Welfare aspects should be considered when constructing or altering buildings to provide housing for horses. The main considerations are the safety and comfort of the horses, ease of access and adequate drainage and ventilation. If poorly designed or managed, stabling can contribute to the rapid spread of disease, cause injury and pose significant fire risks.
Doors should be a minimum of 1.25m (4 ft) wide. The height of the door should allow the horse or pony to look out with the head comfortably over the door. The bottom door should be capable of being securely fastened with top and bottom bolts. Stables may also have a top door which should be capable of being secured in the open position. You should be aware that shutting the top door reduces ventilation and natural light. • Roofs should be high enough to provide adequate ventilation including good air circulation. There should be a minimum clear space to the eaves of 60-90 cm (2-3 ft) above the ears of the horse in its normal standing position. • Light: sufficient light is essential within all stabling both for the horse to see adequately, and also to enable inspection and safe handling of horses at all times. This can include portable lighting. Light bulbs should be enclosed in safety fittings with cabling secured well out of reach. • Windows and ventilation slats should provide adequate air circulation without creating draughts. Perspex or safety glass (with grilles fitted between the horse and the glass) is advisable. One window or top door should normally be open at all times.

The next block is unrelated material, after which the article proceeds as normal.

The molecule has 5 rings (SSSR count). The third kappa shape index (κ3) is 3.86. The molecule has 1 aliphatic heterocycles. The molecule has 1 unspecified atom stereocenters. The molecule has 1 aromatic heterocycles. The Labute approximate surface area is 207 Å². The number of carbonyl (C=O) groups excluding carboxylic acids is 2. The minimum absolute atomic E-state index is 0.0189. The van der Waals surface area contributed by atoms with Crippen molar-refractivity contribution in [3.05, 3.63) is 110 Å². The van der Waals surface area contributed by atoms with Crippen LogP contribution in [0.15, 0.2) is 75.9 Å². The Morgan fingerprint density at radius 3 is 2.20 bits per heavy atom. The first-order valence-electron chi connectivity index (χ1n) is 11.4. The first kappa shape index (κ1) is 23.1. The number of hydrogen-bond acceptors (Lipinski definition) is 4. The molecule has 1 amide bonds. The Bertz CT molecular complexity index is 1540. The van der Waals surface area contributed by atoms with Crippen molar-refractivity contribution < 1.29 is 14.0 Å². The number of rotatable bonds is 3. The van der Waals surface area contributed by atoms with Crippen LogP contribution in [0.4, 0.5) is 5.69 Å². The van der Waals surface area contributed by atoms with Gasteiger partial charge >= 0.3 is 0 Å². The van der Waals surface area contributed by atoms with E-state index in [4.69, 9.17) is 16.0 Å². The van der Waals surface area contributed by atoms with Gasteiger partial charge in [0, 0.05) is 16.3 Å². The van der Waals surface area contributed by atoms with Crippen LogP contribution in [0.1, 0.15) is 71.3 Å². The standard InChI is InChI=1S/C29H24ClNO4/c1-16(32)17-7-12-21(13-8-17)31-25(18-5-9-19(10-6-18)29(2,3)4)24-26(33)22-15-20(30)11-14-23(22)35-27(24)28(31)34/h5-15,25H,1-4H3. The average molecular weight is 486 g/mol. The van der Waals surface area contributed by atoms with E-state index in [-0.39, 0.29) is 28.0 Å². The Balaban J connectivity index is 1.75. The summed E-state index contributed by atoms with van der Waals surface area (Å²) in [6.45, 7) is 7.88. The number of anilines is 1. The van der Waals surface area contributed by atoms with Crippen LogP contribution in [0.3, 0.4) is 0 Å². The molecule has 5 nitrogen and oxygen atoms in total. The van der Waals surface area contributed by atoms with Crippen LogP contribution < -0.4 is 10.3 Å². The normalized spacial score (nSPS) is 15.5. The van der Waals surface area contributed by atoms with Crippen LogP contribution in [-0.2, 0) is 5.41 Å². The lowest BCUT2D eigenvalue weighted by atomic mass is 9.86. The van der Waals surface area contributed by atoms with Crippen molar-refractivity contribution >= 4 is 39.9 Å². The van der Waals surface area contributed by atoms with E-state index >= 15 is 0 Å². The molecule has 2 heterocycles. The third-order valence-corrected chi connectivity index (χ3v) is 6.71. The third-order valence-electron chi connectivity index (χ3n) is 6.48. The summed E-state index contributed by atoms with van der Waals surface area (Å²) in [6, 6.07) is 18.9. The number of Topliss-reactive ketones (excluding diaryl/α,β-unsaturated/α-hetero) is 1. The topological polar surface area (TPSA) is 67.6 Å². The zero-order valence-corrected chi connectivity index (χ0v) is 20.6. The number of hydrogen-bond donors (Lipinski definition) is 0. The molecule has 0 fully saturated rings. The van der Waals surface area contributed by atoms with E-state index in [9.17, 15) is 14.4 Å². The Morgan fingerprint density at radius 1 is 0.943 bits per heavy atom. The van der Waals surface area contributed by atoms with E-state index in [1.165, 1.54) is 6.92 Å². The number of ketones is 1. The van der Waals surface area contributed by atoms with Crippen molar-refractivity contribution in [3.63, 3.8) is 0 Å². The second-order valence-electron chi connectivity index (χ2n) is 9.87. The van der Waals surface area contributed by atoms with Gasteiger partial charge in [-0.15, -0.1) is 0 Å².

Adequate and suitable bedding material is necessary in all equine accommodation to provide warmth, protection against injury and to enable the horse to lie down in comfort. Bedding material should be nontoxic, free of mould and excessive dust, and allow effective drainage, or be absorbent enough to maintain a dry bed and assist in keeping the air fresh. Where rubber matting is used, a small amount of disposable bedding should be added to absorb urine. Whatever bedding is used (e.g. straw, shavings, rubber stable mats etc.) it should be well managed and changed or cleaned regularly.
Fire is always a risk in stable areas. The premises should be designed to incorporate the fire safety recommendations set out in the Communities and Local Government’s “Guide to Fire Safety in Animal Establishments and Stables”. Advice should be sought from the local Fire Prevention Officer in relation to statutory requirements. Highly flammable liquid material or combustible material should not be stored in or close to stables where horses are housed. Smoking in stable areas should be prohibited.
The product details:
|Item||Heavy duty Galvanized Horse stall|
|Other key words||horse stable /horse house/horse feeding house/indoor safety horse house|
|Each panel Size (w*h)||
4*2.2m,3.6m*2.2m,3m*2.2m ,other sizes on request
|Material||40*40mm, or 50*50mm|
|Surface||Hot dipped galvanized|
|Advantage||Easy connection, NO need of support post|
|Horse safe, no sharp edges|
|Any other requirements, please feel free to contact us .|
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